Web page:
The Atlantic basin includes the Atlantic Ocean, Caribbean Sea and Gulf of Mexico.
The NHC is currently monitoring a system off the African Coast. The system has a 30 percent chance of development into a tropical cyclone within the next five days.
It was Sept. 11 before the first hurricane of the 2013 Atlantic hurricane season formed. Three days later, a second hurricane formed about 195 miles east of Tuxpan Mexico.
According to NHC records, 2013 is the first year since 2002 that no hurricane formed through the month of August. Records show that on average at least one hurricane forms in a season by Aug. 10.
The National Oceanic and Atmospheric Administration’s climate experts have predicted that as many as six to nine hurricanes could form during the 2013 Atlantic hurricane season. As of Oct. 3, 11 named storms have formed. NOAA’s forecast calls for 13 to 19.
Andrea was the season’s first tropical storm. It formed June 5 in the east-central Gulf of Mexico. Andrea had winds of about 65 mph when it made landfall in Dixie County about 10 miles south of Steinhatchee about 5:40 p.m. June 7. Andrea brought wind and rain to Pinellas County, causing minor damage to the beaches. Rain bands from the storm spawned a tornado that touched down in Gulfport the morning of June 6.
Tropical Storm Barry started as a tropical depression on Monday, June 17, as it approached the coast of Belize on the northeastern coast of Central America. It strengthened into a tropical storm June 19 in the southern Gulf of Mexico and made landfall along the coast of Mexico June 20.
The third tropical storm was short-lived. Chantal formed July 7 over the central tropical Atlantic Ocean and degenerated into a tropical wave July 10.
Dorian was the fourth tropical storm of 2013. It formed the morning of July 24 in the eastern tropical Atlantic Ocean. It was downgraded to a tropical depression July 27.
Erin brought the count to five. It started as a depression on Aug. 15 and strengthened into a tropical storm the same day. Erin was downgraded back to a depression on Aug. 16, strengthened into a storm again on Aug. 17 before wind speeds decreased and Erin’s status returned to a depression.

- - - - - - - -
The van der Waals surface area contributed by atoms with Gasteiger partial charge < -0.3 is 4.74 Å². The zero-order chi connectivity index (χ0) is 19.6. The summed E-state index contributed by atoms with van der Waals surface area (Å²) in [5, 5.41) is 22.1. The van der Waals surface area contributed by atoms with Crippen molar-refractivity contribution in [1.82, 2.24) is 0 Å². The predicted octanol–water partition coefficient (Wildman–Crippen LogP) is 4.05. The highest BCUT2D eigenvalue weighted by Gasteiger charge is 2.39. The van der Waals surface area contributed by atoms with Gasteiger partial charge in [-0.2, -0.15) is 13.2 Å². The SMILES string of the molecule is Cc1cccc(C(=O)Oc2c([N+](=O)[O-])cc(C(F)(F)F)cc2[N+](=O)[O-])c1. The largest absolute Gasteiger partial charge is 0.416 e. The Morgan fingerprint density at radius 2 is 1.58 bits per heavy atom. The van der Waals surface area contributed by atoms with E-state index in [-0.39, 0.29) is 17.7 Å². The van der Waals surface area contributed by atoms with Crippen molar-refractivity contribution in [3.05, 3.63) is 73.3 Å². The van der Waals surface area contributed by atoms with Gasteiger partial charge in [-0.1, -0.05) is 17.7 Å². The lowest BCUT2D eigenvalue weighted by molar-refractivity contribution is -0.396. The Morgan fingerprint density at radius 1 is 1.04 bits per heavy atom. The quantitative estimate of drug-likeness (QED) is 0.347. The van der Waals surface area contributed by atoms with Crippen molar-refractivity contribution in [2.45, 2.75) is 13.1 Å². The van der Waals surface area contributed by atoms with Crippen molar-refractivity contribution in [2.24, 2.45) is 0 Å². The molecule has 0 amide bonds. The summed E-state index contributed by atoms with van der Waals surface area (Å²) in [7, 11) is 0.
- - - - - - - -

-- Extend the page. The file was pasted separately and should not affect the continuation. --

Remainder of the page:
Tropical Storm Fernand began as tropical depression six on Aug. 25 in the southwest Gulf of Mexico and strengthened into a named storm that same day. It made landfall Aug. 26 along the coast of Mexico.
Gabrielle was another short-lived storm, forming Sept. 5 and dissipating the next day. However, the storm regenerated Sept. 10, taking aim at Bermuda. The storm was downgraded to a depression on Sept. 13.
The first hurricane of the season, Humberto, formed Sept. 8 and became a post-tropical cyclone as of Sept. 14. It became a tropical storm again on Sept. 16 and maintained its strength until Sept. 19 when it was downgraded into a tropical depression. Humberto remained over open water for its entire life cycle.
Ingrid formed Sept. 12 and was upgraded to a Category 1 hurricane with maximum sustained winds of 75 mph on Sept. 14. It made landfall on the Mexican coast Sept. 16.
Tropical Storm Jerry formed Sept. 29, remained over the open waters of the Atlantic until it dissipated Oct. 3.
Tropical Storm Karen formed Oct. 3, eventually moving into the Gulf of Mexico prompting warnings and watches from Louisiana through the Florida Panhandle. It was downgraded to a depression Oct. 6, prior to coming ashore.